Friday, May 10, 2024
Dott. Mario Urso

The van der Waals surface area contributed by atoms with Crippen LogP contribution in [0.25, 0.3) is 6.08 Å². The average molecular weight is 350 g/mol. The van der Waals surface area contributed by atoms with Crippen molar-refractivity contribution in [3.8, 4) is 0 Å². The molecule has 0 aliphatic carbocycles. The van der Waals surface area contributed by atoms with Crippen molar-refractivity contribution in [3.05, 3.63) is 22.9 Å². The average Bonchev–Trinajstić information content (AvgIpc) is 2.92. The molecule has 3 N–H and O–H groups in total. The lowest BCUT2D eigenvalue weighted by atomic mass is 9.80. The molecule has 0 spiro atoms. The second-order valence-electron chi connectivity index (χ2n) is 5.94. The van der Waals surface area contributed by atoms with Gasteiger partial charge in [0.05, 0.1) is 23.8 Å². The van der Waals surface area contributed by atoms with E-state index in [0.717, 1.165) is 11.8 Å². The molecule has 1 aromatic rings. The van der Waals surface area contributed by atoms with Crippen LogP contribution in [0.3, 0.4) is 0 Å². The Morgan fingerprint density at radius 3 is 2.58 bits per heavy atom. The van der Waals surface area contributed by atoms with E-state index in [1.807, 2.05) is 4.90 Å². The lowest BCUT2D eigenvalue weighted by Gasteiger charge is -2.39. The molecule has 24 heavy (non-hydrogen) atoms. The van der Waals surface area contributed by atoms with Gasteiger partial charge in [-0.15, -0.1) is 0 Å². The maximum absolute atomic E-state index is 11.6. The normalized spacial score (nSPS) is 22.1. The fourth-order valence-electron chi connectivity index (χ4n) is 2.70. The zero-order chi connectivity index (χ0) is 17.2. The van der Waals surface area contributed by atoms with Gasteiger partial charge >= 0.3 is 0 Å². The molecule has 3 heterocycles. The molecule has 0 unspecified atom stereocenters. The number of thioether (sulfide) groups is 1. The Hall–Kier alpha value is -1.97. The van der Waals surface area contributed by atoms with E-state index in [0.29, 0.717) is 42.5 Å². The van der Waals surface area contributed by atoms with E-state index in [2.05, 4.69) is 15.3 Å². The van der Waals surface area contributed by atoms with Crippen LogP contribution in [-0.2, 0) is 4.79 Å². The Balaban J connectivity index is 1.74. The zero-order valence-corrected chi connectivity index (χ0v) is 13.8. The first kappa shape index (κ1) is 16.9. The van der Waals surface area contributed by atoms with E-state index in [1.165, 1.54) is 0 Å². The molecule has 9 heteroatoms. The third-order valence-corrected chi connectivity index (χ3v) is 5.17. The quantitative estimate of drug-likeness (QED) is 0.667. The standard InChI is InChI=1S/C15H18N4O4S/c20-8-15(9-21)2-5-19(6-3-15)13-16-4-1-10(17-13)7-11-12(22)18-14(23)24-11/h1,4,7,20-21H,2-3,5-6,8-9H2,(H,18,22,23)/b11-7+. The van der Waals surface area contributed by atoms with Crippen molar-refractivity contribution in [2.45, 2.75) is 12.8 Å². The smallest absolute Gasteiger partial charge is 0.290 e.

Nature provides a plethora of stimuli-responsive and self-organization phenomena, where biological systems manifest adaptive reactions and global patterns resulting from the interactions between its constituents and the surrounding environment. These intricate behaviors serve as a source of inspiration for the development of nature-mimicking micro/nanorobot swarms to solve specific challenges beyond individuals’ capabilities. Micro/nanorobots are obtained starting from micro/nanomaterials by introducing the motion feature and increasing intelligence in terms of programmable functions, tactic and collective behaviors. Inspired by the diel vertical migration of crustaceans, photogravitactic microrobots capable of light-driven self-propulsion in the 3D space can rapidly capture, electrochemically detect, and photocatalytically degrade plastic or polymeric contaminants in water. Cooperative actions of animal groups, such as the self-organization of fire ants into “living” bridges to march across gaps or floating rafts during floods, inspired the reconfigurable, reversible, and active self-assemblies of photocatalytic magnetic microrobots into planar or linear structures, triggered by light-induced attractive phoretic or magnetic interactions between microrobots, enabling new approaches in biological cargo transport and water purification. Mimicking the synchronized motion of fish schools and bird flocks, metamachines of magnetic microrobots are magnetically navigated as a synchronized group of microrobots in narrow microfluidic channels, emulating blood vessels, and disperse “on-demand” to maximize the volume of operation, opening new possibilities in biomedicine. These insights pave the way for transformative approaches in diverse applications, promising profound societal and environmental impacts.